Baugh’s comments in open court in this case disregarded longstanding Montana law that a person under the age of 16 is legally incapable of consenting to sexual intercourse. His assertion that the victim was “older than her chronological age” is inconsistent with Montana law categorizing child victims of sexual offenses based on their chronological age     alone, rather than on subjective perceptions of physical maturity and situational control. In addition, Judge Baugh’s later attempt to retract his sentence and rationale was inconsistent with Montana law. Finally, Judge Baugh made additional inappropriate public statements attempting to justify his actions. Through his unlawful sentence, inappropriate rationale, and subsequent public comments, Judge Baugh has eroded public confidence in the judiciary and created an appearance of impropriety, therefore violating the Montana Code of Judicial Conduct….

There is no place in the Montana judiciary for perpetuating the stereotype that women and girls are responsible for sexual crimes committed against them [emphasis added].

Censure and Suspension

The Court has given Judge Baugh until June 19 to respond to their proposed suspension since he only agreed to public censure on violating this rule. If he does not withdraw his consent to discipline by that date, he will be required to appear before the Montana Supreme Court at 9:30 am on Monday July 1, 2014 for the delivery of public censure by the Court. Then on December 1, 2014, he will be given a 31-day suspension without pay from the bench, thus losing the last month’s pay of his salary before he retires. If he does withdraw his consent for censure, the case will be returned to the Montana Judicial Standards Commission for a formal proceeding.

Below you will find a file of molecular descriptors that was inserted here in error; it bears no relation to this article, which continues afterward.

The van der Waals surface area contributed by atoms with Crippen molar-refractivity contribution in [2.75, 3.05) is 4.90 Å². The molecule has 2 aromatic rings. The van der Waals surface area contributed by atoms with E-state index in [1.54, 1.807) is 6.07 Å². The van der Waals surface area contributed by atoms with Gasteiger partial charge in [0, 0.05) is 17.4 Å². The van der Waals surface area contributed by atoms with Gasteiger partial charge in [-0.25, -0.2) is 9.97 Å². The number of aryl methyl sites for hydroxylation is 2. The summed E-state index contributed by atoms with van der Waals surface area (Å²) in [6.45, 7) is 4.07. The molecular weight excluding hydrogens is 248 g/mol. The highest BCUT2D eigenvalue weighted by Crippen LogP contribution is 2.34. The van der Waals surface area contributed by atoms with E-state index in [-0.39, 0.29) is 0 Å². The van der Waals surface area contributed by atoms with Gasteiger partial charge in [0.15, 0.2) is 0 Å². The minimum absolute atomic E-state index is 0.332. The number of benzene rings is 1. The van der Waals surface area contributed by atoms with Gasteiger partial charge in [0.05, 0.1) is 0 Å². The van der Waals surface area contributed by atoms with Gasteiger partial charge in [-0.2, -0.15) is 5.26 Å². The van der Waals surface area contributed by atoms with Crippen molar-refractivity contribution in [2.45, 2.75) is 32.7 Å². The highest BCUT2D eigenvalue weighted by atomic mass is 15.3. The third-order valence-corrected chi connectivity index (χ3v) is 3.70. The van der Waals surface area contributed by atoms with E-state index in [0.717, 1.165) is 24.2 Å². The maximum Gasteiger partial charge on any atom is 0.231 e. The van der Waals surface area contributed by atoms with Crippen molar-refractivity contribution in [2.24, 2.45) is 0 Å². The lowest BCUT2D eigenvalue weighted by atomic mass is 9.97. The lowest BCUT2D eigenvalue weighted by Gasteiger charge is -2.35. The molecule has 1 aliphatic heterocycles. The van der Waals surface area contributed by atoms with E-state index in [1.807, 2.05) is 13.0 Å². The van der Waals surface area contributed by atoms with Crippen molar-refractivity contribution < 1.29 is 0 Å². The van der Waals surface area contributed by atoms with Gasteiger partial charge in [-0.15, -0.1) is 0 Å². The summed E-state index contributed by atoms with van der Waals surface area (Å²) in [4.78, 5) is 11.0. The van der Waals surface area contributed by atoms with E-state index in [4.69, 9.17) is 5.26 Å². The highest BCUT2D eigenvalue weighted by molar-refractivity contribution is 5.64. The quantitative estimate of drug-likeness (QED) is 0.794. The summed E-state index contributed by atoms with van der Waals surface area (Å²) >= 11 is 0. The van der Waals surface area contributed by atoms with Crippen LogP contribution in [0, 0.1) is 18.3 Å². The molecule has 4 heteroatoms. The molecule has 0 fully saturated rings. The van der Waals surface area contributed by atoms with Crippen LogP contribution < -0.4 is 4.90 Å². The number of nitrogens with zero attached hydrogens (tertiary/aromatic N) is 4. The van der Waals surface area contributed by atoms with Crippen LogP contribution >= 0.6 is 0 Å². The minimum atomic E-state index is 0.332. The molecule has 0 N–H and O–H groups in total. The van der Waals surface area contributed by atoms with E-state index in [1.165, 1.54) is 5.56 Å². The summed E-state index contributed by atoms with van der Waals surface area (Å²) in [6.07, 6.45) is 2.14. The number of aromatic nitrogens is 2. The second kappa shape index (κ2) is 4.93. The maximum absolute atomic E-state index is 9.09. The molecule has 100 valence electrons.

I suspect that Judge Baugh will accept the censure and suspension. Rumor has it that Judge Baugh is considering stepping down from the bench on July 1 due to the general belief that he cannot fairly rule from the bench because of the public censure. If true, the only effect of the 31-day suspension will be a loss of one month’s salary based on his earlier announcement that he would retire from the bench on December 31.

And as a final food for thought… this 31-day suspension / “sentence” seems to me to be very similar to the 31-day sentence imposed by Judge Baugh on Stacey Rambold for raping a 14-year old. Did the Court have this in mind when they decided on the length of the suspension? Is this Tit for Tat for his use of rape myths? Who knows?

8 thoughts on “Censure and Suspension of Judge Baugh

  1. Not harsh enough. He needed to be removed from the bench entirely. But it is due to the hard work of my friends Marian Pesta Bradley and Joanne Tosti-Vasey that it went this far. They have worked tirelessly seeking justice for the 14 year old girl who was raped and committed suicide. Next up, new sentencing for the rapist. Hopefully he will be given the maximum allowable by law, which will again not be harsh enough

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    • I agree with, and appreciate your comments. However, as the mother of a daughter who died from suicide after the injustices that she suffered after a brutal rape, I felt compelled to explain…..